So in 6 days I will be driving 4.5-5 hours away to move into the dorms where I will be staying for 4 months while I attend an accelerated Paramedic course.
I don't want to leave my fish behind, though it is an option and my Father could take care of them while I'm away.
My question is can these fish even survive such a move?, with the limited resourced I have used to move them short distances?
Here are a few important considerations:
I have absolutely no money to spare to purchase any new equipment, I am broke.
I have successfully moved my fish 3 Times in the last year and a half.
The equipment I use is;
1 huge culligan tank 18.9 liters
This I fill with water from the aquarium.
1 large Tupperware container 11.3 liters apx 40x28cm and apx 15 cm tall
This is what the fish and snail are transported in with aquarium water.
1 insulated lunch pouch, that almost encapsulates the fish transport Tupperware.
1 huge plastic bin that I place the transport insulated Tupperware in.
1 more huge plastic bin that I place all the aquarium supplies in.
My aquarium is transported mostly drained of water.
Note I do Not have any portable environmental regulation equipment, aerorator, heater, filter. Nor do I have the ability to obtain them.
My aquarium is an 18 Gal.
My Fauna are currently
2 GloFish Tetras
2 Natural Skirt Tetras
1 Neon Tetra
1 Albino Cory
1 Emerald Cory
1 Inca Snail
And numerous unidentified snails that have infested and are Expendable(though I am rather fond of them). These particular snails will be left in the tank during transport.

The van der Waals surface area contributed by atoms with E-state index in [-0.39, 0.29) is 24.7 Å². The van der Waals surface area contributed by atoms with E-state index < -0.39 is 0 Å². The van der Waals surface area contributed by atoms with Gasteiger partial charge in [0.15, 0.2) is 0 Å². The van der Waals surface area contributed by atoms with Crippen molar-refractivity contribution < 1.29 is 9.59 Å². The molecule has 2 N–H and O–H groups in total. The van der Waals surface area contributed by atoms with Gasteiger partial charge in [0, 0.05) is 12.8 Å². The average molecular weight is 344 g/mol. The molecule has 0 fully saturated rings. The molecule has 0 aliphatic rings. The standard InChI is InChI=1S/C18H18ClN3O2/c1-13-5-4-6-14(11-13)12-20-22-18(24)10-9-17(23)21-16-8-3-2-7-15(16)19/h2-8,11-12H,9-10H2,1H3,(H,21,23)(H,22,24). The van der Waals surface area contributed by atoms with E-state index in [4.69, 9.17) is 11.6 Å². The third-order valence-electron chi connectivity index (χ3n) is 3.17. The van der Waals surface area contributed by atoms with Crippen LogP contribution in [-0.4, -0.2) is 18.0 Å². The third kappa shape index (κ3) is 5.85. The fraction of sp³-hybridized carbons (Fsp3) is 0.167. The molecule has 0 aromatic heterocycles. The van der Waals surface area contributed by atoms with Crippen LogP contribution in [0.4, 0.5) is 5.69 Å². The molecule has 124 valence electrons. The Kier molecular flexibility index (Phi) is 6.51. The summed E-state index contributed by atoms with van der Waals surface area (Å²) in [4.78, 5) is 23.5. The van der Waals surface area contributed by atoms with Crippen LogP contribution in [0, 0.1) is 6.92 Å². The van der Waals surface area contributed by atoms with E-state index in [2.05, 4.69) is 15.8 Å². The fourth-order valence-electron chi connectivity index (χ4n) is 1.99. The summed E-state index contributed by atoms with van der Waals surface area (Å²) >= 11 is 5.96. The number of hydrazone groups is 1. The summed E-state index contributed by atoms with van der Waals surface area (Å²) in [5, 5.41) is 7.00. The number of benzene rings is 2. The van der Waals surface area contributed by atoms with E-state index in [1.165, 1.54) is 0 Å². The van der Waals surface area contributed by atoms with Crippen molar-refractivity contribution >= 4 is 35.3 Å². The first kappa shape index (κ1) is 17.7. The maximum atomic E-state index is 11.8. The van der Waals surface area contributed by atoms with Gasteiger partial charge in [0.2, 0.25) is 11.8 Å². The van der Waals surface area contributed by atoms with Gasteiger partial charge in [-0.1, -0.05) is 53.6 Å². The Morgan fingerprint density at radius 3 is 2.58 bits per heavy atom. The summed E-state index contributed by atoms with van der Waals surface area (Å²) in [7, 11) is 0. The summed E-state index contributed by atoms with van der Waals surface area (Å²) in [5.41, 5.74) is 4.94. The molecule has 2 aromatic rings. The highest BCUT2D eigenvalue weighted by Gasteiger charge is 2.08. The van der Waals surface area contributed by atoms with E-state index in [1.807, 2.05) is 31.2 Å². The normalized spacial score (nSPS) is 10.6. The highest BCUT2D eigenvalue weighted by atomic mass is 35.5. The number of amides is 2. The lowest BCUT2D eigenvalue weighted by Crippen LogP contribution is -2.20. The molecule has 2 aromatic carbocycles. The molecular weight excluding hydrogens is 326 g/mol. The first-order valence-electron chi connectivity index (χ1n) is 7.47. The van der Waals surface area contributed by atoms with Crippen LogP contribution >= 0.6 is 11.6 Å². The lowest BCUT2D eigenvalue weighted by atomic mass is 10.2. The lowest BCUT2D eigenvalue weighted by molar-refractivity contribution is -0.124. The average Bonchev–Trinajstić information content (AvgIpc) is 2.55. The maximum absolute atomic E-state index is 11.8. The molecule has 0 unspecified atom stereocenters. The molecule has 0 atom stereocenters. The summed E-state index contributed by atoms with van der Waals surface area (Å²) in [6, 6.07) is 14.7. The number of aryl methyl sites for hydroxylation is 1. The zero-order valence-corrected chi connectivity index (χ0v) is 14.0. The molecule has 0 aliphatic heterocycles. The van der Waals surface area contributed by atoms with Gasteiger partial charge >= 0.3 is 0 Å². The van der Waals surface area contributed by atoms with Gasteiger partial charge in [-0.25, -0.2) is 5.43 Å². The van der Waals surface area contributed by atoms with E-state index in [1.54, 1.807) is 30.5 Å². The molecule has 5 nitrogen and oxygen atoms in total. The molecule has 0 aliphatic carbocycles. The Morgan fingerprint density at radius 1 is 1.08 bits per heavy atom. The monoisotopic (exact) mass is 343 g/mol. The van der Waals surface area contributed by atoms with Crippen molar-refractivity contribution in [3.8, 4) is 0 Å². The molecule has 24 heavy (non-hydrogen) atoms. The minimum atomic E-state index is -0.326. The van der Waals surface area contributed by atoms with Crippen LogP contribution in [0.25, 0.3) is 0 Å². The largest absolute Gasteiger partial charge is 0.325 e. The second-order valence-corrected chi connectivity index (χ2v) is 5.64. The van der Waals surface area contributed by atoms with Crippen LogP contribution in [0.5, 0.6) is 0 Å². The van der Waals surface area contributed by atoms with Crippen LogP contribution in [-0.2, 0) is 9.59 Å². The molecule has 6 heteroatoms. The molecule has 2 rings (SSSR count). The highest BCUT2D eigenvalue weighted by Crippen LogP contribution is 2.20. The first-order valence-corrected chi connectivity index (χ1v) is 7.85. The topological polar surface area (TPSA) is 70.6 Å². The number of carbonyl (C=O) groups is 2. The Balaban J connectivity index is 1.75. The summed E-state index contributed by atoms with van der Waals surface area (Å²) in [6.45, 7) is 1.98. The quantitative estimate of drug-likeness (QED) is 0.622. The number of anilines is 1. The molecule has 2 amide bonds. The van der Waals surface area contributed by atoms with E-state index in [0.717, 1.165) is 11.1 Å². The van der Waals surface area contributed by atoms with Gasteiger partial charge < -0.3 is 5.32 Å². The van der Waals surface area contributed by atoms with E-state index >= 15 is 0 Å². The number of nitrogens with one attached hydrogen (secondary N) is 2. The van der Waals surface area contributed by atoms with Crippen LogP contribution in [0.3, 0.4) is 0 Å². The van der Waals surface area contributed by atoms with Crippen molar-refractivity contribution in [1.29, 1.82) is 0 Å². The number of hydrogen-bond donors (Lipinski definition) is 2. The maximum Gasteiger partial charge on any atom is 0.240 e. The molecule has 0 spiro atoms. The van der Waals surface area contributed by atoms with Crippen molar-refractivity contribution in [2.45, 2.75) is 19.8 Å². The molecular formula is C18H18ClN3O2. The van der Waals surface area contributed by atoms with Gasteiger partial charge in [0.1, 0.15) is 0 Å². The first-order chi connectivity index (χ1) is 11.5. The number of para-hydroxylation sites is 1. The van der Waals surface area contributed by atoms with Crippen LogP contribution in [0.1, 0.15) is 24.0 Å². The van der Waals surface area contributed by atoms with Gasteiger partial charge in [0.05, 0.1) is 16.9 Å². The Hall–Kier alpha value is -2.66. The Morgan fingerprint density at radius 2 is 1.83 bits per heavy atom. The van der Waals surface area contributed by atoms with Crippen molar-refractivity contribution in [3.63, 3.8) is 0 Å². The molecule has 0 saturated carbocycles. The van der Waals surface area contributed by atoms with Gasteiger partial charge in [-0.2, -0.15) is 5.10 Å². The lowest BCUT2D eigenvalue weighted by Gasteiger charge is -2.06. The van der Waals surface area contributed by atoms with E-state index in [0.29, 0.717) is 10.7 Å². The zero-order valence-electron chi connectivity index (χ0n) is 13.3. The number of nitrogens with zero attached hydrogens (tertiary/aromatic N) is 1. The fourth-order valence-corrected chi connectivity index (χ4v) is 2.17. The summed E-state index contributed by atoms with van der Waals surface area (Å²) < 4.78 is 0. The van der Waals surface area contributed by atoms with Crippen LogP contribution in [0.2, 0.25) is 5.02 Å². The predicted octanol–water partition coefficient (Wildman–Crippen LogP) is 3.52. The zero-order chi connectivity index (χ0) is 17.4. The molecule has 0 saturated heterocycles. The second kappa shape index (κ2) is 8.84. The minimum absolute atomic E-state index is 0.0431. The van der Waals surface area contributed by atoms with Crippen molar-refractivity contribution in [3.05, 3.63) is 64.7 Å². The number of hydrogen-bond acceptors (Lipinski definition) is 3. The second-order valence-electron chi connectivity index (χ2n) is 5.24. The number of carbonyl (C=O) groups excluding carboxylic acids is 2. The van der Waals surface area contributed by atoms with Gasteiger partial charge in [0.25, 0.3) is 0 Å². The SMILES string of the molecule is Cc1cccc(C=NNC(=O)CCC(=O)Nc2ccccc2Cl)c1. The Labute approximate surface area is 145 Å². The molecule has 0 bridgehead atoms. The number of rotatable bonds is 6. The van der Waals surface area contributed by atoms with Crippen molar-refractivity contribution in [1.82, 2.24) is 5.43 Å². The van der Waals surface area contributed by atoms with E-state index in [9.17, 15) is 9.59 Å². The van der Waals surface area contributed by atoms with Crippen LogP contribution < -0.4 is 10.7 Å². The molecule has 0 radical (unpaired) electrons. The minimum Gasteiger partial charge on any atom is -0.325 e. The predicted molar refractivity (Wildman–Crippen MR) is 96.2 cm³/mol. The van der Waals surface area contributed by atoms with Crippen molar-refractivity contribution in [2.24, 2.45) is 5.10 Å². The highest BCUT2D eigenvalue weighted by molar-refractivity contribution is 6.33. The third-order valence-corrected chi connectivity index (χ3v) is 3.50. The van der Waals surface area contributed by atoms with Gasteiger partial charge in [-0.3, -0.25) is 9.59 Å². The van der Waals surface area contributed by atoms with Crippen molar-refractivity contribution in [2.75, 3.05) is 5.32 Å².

My Flora consists of
And a few other plants whose names I have forgotten.
I plan to leave them all in the tank during transport, I am certain most the plants will survive, though I may have to leave more water in than I do during short transports.
What do you all think, are my fish and Inca Snail likely to survive transport of apx 5 hours with no aeroration and heat regulation in a fairly small Tupperware?
Should I run a tube and blow air in manually, which is complicated, humans exhalation is
4% to 5% by volume more carbon dioxide and 4% to 5% by volume less oxygen than was inhaled, which is RA and is only around 21% O2 to begin with, and the continued infusion of exhalation could potentially shift the water ph to an unhealthy level.
That is from what I understand.
Bump: I meant to post on here sooner about this but i have been overwhelmed preparing for this course, re-read my EMT book, getting vaccinations and immunity tests, studying with apps, skimming through an old paramedic book, working, a girl friend that took too much of my time up, and wham here I am 6 days left and barely ready but excited.
Here is the equipment I described
Here are some pics of the aquarium
And here is a link to the photo album
The Planted Tank Forum - Dagon's Album: Atlantis Aquarium
Note I measured the containers and updated my post to the correct specifications